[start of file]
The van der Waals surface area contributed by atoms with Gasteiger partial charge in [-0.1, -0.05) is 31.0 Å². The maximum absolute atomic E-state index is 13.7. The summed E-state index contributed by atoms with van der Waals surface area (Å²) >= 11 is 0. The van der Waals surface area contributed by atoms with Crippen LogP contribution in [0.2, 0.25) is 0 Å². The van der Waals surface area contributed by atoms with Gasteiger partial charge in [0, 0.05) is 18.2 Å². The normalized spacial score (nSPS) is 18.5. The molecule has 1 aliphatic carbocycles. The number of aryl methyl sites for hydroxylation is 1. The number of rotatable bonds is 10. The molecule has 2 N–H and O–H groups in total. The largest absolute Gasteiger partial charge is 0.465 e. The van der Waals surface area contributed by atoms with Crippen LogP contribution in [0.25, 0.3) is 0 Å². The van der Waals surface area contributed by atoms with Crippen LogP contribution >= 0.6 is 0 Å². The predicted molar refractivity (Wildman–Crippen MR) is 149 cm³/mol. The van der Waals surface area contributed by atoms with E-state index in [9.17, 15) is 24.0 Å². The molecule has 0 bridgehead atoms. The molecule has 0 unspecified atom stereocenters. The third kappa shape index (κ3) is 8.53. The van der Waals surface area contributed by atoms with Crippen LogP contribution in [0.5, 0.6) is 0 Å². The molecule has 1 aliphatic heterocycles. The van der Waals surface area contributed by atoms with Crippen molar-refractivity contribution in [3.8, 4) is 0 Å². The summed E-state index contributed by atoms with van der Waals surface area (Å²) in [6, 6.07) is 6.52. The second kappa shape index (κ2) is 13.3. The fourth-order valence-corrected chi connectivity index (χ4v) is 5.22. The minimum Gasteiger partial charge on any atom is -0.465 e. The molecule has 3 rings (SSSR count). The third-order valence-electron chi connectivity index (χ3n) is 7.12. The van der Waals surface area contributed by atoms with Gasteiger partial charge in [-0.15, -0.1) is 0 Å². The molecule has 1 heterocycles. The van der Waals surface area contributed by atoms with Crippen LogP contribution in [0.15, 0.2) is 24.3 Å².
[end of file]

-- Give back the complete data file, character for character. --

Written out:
The van der Waals surface area contributed by atoms with Gasteiger partial charge in [-0.1, -0.05) is 31.0 Å². The maximum absolute atomic E-state index is 13.7. The summed E-state index contributed by atoms with van der Waals surface area (Å²) >= 11 is 0. The van der Waals surface area contributed by atoms with Crippen LogP contribution in [0.2, 0.25) is 0 Å². The van der Waals surface area contributed by atoms with Gasteiger partial charge in [0, 0.05) is 18.2 Å². The normalized spacial score (nSPS) is 18.5. The molecule has 1 aliphatic carbocycles. The number of aryl methyl sites for hydroxylation is 1. The number of rotatable bonds is 10. The molecule has 2 N–H and O–H groups in total. The largest absolute Gasteiger partial charge is 0.465 e. The van der Waals surface area contributed by atoms with Crippen LogP contribution in [0.25, 0.3) is 0 Å². The van der Waals surface area contributed by atoms with Crippen LogP contribution >= 0.6 is 0 Å². The predicted molar refractivity (Wildman–Crippen MR) is 149 cm³/mol. The van der Waals surface area contributed by atoms with E-state index in [9.17, 15) is 24.0 Å². The molecule has 0 bridgehead atoms. The molecule has 0 unspecified atom stereocenters. The third kappa shape index (κ3) is 8.53. The van der Waals surface area contributed by atoms with Crippen LogP contribution in [0.5, 0.6) is 0 Å². The molecule has 1 aliphatic heterocycles. The van der Waals surface area contributed by atoms with Crippen molar-refractivity contribution in [3.8, 4) is 0 Å². The summed E-state index contributed by atoms with van der Waals surface area (Å²) in [6, 6.07) is 6.52. The second kappa shape index (κ2) is 13.3. The fourth-order valence-corrected chi connectivity index (χ4v) is 5.22. The minimum Gasteiger partial charge on any atom is -0.465 e. The molecule has 3 rings (SSSR count). The third-order valence-electron chi connectivity index (χ3n) is 7.12. The van der Waals surface area contributed by atoms with Gasteiger partial charge in [-0.15, -0.1) is 0 Å². The molecule has 1 heterocycles. The van der Waals surface area contributed by atoms with Crippen LogP contribution in [0.15, 0.2) is 24.3 Å².